Alternative names: Violaceous Crow; Little Crow
- Corvus enca
Includes: Violet Crow
40 - 47cm. A medium-sized, slim crow.
- Plumage black, glossed purple-violet, dull matet slate to black on underparts
- Slightly peaked forecrown
- Medium-length, slightly graduated tail
- Broad blunt wings and short square-tipped tail in flight
- Black, relatively long, dagger-like bill. Straight along culmen except for gentle downward curves distally.
- Dark brown iris
Sexes similar. Juveniles with grey iris and less glossy plumage.
 Similar species
Very similar to Large-billed Crow but slimmer build, straighter culmen, less peaked forecrown and less hackled throat. In flight with shorter tail, shorter hand with less fingered primaries.
Found in peninsular Malaysia, Borneo, Sumatra, Java, Sulawesi and other islands of the Moluccas (Indonesia) and the Philippines.
Elusive and uncommon in most of its range.
Polytypic. Consists of eight subspecies:
- C. e. compilator in peninsular Malaysia, Sumatra and Borneo
- C. e. celebensis on Sulawesi, adjacent islands, Banggai and Talaud
- C. e. enca on Java, Bali and Mentawai Islands
- C. e. mangoli on Sula Islands
- C. e. sierramadrensis in north and central Luzon
- C. e. pusillus on Mindoro, Calamian Group and Palawan
- C. e. samarensis on Samar and Mindanao
- C. e. violaceus on Seram and Ambon, maybe also on Buru - sometimes split as Violet Crow
The taxonomy of this species is not yet completely solved and a future split in two or more species seems possible.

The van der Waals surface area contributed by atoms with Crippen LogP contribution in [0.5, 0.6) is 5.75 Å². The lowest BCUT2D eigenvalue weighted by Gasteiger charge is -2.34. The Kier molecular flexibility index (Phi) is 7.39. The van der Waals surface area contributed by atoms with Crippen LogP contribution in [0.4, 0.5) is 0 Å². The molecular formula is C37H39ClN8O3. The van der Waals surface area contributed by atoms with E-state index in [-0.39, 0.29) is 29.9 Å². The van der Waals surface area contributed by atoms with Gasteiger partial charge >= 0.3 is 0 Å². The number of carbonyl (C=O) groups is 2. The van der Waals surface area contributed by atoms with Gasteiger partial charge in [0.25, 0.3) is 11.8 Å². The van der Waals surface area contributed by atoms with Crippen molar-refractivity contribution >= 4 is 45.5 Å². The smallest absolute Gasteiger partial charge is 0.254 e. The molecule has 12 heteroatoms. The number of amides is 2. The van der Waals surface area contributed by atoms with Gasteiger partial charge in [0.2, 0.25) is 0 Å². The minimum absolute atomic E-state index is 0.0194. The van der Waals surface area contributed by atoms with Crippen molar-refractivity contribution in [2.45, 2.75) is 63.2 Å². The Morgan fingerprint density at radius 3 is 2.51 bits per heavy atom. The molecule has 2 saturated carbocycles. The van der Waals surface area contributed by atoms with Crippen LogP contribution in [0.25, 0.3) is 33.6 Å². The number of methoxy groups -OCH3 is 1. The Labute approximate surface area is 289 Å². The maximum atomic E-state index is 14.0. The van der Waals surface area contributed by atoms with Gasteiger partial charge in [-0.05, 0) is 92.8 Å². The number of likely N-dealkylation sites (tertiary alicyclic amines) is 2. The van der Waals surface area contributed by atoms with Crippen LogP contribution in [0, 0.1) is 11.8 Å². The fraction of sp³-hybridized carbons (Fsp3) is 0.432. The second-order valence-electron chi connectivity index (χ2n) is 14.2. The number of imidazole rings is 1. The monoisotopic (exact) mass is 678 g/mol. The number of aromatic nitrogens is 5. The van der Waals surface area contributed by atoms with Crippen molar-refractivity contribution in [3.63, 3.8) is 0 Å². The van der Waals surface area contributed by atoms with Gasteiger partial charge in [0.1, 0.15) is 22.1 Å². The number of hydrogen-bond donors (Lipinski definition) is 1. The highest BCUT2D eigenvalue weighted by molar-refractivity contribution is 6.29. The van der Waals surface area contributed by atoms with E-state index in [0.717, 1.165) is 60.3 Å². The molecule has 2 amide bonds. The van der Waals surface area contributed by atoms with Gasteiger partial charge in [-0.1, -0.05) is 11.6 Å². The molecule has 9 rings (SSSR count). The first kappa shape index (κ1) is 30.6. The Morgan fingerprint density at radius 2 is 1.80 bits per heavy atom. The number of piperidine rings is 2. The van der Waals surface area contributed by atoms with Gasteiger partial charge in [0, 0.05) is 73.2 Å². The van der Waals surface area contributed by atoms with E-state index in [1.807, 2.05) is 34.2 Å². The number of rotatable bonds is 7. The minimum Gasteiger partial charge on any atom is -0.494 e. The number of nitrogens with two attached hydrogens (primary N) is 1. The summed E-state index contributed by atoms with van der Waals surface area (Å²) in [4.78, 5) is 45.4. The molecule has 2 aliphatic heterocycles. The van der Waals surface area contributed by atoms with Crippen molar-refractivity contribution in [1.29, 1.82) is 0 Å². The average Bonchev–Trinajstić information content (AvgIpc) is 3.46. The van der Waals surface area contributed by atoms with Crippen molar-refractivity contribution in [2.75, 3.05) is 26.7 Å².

Banggai Crow was formerly treated as subspecies of this species.
Moist lowland primary and well-grown secondary forest. Occurs mainly below 600m. Prefers extensive forest and usually encountered near watercourses, clearings or forest edge.
Feeds mainly on fruit. Takes also invertebrates, small lizards, sometimes roadkills.
Usually seen in pairs or family parties.
Breeding not well known. Eggs are recorded in June and July in Borneo. The nest is a bulky mass of twigs, placed high in a large tree. Lays 2 eggs.
Generally a resident species.
- Clements, JF. 2008. The Clements Checklist of Birds of the World. 6th ed., with updates to December 2008. Ithaca: Cornell Univ. Press. ISBN 978-0801445019.
- Del Hoyo, J, A Elliott, and D Christie, eds. 2009. Handbook of the Birds of the World. Volume 14: Bush-shrikes to Old World Sparrows. Barcelona: Lynx Edicions. ISBN 978-8496553507
- Birdforum thread discussing the large number of potential future splits of this species (posts 11-13)
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